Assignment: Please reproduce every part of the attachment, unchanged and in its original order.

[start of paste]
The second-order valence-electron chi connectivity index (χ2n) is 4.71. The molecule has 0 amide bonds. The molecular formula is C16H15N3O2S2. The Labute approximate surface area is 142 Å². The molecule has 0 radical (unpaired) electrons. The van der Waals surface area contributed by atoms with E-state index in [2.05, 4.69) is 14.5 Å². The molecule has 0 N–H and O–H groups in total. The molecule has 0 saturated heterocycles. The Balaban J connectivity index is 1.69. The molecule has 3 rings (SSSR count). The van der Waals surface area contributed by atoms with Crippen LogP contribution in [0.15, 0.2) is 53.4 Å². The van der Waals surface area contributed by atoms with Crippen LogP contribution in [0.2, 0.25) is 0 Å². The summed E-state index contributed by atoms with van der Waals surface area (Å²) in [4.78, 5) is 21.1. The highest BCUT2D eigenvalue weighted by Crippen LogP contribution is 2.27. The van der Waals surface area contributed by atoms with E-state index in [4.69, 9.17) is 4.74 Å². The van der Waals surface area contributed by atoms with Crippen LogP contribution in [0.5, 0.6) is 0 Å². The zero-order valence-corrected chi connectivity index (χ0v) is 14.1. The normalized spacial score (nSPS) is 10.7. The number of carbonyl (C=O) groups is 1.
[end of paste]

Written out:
The second-order valence-electron chi connectivity index (χ2n) is 4.71. The molecule has 0 amide bonds. The molecular formula is C16H15N3O2S2. The Labute approximate surface area is 142 Å². The molecule has 0 radical (unpaired) electrons. The van der Waals surface area contributed by atoms with E-state index in [2.05, 4.69) is 14.5 Å². The molecule has 0 N–H and O–H groups in total. The molecule has 0 saturated heterocycles. The Balaban J connectivity index is 1.69. The molecule has 3 rings (SSSR count). The van der Waals surface area contributed by atoms with Crippen LogP contribution in [0.15, 0.2) is 53.4 Å². The van der Waals surface area contributed by atoms with Crippen LogP contribution in [0.2, 0.25) is 0 Å². The summed E-state index contributed by atoms with van der Waals surface area (Å²) in [4.78, 5) is 21.1. The highest BCUT2D eigenvalue weighted by Crippen LogP contribution is 2.27. The van der Waals surface area contributed by atoms with E-state index in [4.69, 9.17) is 4.74 Å². The van der Waals surface area contributed by atoms with Crippen LogP contribution in [0.5, 0.6) is 0 Å². The zero-order valence-corrected chi connectivity index (χ0v) is 14.1. The normalized spacial score (nSPS) is 10.7. The number of carbonyl (C=O) groups is 1.